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Major new work brings international artist Michael Stevenson back to New Zealand

Auckland Art Gallery Toi o Tāmaki presents an exhibition by one of New Zealand’s most internationally renowned artists, Michael Stevenson, from Sunday 12 November 2017 to Sunday 4 February 2018


Thiel's Chair, in Serene Velocity in Practise: MC510 & CS183

Serene Velocity in Practice: MC510 & CS183 will be Stevenson’s first solo exhibition at a New Zealand public gallery in more than 15 years. 

For the occasion, Stevenson has developed a significant new large-scale installation which has been commissioned by Auckland Art Gallery with partners the Biennale of Sydney 2018 and Monash University Museum of Art (MUMA) and supported by the Chartwell Trust.

Auckland Art Gallery Director Rhana Devenport says Michael Stevenson has earned an exemplary reputation as a rigorous and exploratory artist working on the international stage, yet the artist’s work is rarely seen in his home country. 
‘Stevenson has exhibited around the world to critical acclaim, but New Zealanders seldom get the opportunity to see his new work,’ she says.

Michael Stevenson (born 1964, New Zealand) has lived in Berlin fo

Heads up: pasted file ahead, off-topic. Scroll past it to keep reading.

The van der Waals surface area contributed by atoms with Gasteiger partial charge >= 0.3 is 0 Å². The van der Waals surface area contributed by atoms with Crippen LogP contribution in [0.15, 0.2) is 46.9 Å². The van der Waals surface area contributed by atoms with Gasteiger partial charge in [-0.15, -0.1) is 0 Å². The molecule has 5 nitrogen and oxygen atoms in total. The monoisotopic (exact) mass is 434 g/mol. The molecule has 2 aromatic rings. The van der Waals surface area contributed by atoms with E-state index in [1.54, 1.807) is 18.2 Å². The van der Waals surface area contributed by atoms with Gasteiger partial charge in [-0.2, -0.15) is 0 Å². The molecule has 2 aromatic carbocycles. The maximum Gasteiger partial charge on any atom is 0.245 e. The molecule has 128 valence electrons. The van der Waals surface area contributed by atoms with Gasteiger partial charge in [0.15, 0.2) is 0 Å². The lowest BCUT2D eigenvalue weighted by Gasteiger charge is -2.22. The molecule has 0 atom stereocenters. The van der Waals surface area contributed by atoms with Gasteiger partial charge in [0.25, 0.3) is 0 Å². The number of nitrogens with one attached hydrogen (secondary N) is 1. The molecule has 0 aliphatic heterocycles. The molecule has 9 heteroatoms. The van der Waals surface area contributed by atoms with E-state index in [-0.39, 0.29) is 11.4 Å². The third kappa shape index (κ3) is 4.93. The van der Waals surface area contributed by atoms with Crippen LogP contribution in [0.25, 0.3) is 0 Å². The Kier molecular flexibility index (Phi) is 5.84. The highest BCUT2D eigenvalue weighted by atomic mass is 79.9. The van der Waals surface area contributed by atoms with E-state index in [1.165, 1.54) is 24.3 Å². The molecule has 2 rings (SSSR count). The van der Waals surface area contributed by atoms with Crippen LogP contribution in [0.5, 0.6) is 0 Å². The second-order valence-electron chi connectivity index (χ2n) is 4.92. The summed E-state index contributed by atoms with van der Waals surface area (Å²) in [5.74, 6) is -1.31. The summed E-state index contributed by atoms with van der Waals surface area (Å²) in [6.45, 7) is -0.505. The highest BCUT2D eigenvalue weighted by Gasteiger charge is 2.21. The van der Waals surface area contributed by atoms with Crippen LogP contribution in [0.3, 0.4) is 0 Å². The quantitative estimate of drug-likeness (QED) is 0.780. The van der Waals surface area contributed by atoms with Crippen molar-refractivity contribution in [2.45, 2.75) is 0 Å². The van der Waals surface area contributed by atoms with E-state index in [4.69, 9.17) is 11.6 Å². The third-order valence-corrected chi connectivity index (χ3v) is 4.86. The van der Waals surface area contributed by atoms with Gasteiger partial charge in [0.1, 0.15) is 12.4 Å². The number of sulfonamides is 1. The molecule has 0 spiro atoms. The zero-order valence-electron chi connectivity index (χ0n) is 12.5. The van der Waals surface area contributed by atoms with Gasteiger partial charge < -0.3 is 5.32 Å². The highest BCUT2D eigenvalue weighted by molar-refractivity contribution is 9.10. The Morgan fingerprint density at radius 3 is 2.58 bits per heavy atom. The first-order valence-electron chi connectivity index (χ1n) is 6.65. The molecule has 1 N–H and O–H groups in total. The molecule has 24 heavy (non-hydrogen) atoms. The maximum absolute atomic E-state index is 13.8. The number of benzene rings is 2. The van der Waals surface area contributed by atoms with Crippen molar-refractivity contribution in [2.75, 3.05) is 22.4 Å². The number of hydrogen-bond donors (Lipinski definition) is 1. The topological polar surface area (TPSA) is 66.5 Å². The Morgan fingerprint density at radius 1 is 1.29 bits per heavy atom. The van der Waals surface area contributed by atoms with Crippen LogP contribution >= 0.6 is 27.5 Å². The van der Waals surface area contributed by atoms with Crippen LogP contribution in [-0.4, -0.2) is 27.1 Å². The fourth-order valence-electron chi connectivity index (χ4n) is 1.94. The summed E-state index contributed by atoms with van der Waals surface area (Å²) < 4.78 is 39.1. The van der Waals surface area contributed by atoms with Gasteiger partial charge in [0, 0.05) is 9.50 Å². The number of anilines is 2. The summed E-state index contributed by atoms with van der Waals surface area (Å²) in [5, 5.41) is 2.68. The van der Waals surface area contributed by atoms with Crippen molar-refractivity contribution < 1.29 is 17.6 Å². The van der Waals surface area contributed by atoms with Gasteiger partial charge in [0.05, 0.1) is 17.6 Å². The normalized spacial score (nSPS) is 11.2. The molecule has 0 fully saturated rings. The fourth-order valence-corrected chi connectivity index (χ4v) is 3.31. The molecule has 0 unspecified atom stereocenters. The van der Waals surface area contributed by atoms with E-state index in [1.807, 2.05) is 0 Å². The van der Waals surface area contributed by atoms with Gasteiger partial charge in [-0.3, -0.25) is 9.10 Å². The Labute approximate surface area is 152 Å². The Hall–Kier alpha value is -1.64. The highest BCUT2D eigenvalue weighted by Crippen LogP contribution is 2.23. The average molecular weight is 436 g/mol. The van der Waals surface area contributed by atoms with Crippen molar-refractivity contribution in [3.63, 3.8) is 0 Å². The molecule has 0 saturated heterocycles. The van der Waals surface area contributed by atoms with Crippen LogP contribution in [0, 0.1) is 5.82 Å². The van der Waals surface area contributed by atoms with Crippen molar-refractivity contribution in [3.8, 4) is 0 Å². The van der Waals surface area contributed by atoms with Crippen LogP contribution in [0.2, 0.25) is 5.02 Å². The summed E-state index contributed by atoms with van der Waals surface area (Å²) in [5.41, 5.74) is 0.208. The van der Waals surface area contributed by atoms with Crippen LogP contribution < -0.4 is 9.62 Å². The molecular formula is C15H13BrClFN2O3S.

r over 15 years. He is known for adopting an anthropological approach that often results in moments of irrationality. His ambitious sculptural practice over many years has mapped historical narratives from certainty to ruin, mathematics to miracles, and secrets and exchange.

Serene Velocity in Practice: MC510 & CS183 is based on two seemingly unrelated academic courses, MC510 and CS183, which were modules taught for a short time in Californian higher-learning institutions. 
The installation takes the form of an imagined tertiary institution of two classrooms, each of which represents one of these courses.

Mission Class 510 or MC510 was the code used by the Fuller Theological Seminary in Pasadena for a course taught for four years from 1982. John Wimber, then leader of an evangelical Christian movement, t
he Vineyard Ministries, became synonymous with this programme, using it as a testing ground for his radical ideas in the experiential realm of miraculous healing and exorcism.

CS183 was the course code for ‘Startup’ at Stanford University’s Computer Science faculty, which Silicon Valley entrepreneur and venture capitalist Peter Thiel taught in 2012. CS183 provided a platform for Thiel’s new intellectual framework in which he analysed case studies of failure in the tech industry and modelled a future of exponential progress where technological miracles take place.

While previously unrelated, Stevenson brings these two courses together in 
Serene Velocity in Practice as an installation of two conjoined structures.

One structure is constructed from airline blankets and elevated on large aircraft tyres; the other is built from radiating black anodised aluminium heat sink. A walkway based on the passageways of post-war educational institutions unites the two rooms and simultaneously disorientates the viewer.

The exhibit is commissioned by Auckland Art Gallery Toi o Tāmaki with commissioning partners the Biennale of Sydney 2018 and Monash University Museum of Art (MUMA). Supported by the Contemporary Benefactors of Auckland Art Gallery; the International Ambassadors; Michael Lett, Auckland; and the Chartwell Trust.

Entry to the exhibit is free

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